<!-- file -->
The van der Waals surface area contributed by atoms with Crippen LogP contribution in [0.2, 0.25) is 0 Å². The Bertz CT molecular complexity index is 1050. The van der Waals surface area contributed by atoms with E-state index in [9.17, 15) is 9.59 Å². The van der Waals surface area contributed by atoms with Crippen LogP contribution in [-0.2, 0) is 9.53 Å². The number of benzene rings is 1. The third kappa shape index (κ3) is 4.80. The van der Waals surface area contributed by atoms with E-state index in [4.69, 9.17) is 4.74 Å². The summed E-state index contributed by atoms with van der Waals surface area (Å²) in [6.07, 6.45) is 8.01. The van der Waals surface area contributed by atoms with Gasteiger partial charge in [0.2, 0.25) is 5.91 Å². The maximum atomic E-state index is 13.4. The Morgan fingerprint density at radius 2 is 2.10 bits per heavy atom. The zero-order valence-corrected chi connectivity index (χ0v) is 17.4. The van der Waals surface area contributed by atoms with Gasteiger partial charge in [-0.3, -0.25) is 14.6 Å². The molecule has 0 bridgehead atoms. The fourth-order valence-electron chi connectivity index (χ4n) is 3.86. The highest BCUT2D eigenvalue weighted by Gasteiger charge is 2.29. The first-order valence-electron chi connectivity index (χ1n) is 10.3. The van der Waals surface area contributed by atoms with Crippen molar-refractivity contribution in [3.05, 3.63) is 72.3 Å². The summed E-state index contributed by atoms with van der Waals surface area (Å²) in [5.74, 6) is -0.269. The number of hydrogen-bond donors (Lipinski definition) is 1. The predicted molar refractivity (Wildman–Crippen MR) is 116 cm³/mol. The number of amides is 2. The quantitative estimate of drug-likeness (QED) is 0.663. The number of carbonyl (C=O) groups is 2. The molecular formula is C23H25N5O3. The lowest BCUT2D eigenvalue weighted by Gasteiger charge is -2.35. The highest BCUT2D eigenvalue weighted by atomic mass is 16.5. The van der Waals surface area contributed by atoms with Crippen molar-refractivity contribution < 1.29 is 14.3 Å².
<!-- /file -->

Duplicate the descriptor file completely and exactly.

The van der Waals surface area contributed by atoms with Crippen LogP contribution in [0.2, 0.25) is 0 Å². The Bertz CT molecular complexity index is 1050. The van der Waals surface area contributed by atoms with E-state index in [9.17, 15) is 9.59 Å². The van der Waals surface area contributed by atoms with Crippen LogP contribution in [-0.2, 0) is 9.53 Å². The number of benzene rings is 1. The third kappa shape index (κ3) is 4.80. The van der Waals surface area contributed by atoms with E-state index in [4.69, 9.17) is 4.74 Å². The summed E-state index contributed by atoms with van der Waals surface area (Å²) in [6.07, 6.45) is 8.01. The van der Waals surface area contributed by atoms with Gasteiger partial charge in [0.2, 0.25) is 5.91 Å². The maximum atomic E-state index is 13.4. The Morgan fingerprint density at radius 2 is 2.10 bits per heavy atom. The zero-order valence-corrected chi connectivity index (χ0v) is 17.4. The van der Waals surface area contributed by atoms with Gasteiger partial charge in [-0.3, -0.25) is 14.6 Å². The molecule has 0 bridgehead atoms. The fourth-order valence-electron chi connectivity index (χ4n) is 3.86. The highest BCUT2D eigenvalue weighted by Gasteiger charge is 2.29. The first-order valence-electron chi connectivity index (χ1n) is 10.3. The van der Waals surface area contributed by atoms with Crippen molar-refractivity contribution in [3.05, 3.63) is 72.3 Å². The summed E-state index contributed by atoms with van der Waals surface area (Å²) in [5.74, 6) is -0.269. The number of hydrogen-bond donors (Lipinski definition) is 1. The predicted molar refractivity (Wildman–Crippen MR) is 116 cm³/mol. The number of amides is 2. The quantitative estimate of drug-likeness (QED) is 0.663. The number of carbonyl (C=O) groups is 2. The molecular formula is C23H25N5O3. The lowest BCUT2D eigenvalue weighted by Gasteiger charge is -2.35. The highest BCUT2D eigenvalue weighted by atomic mass is 16.5. The van der Waals surface area contributed by atoms with Crippen molar-refractivity contribution < 1.29 is 14.3 Å².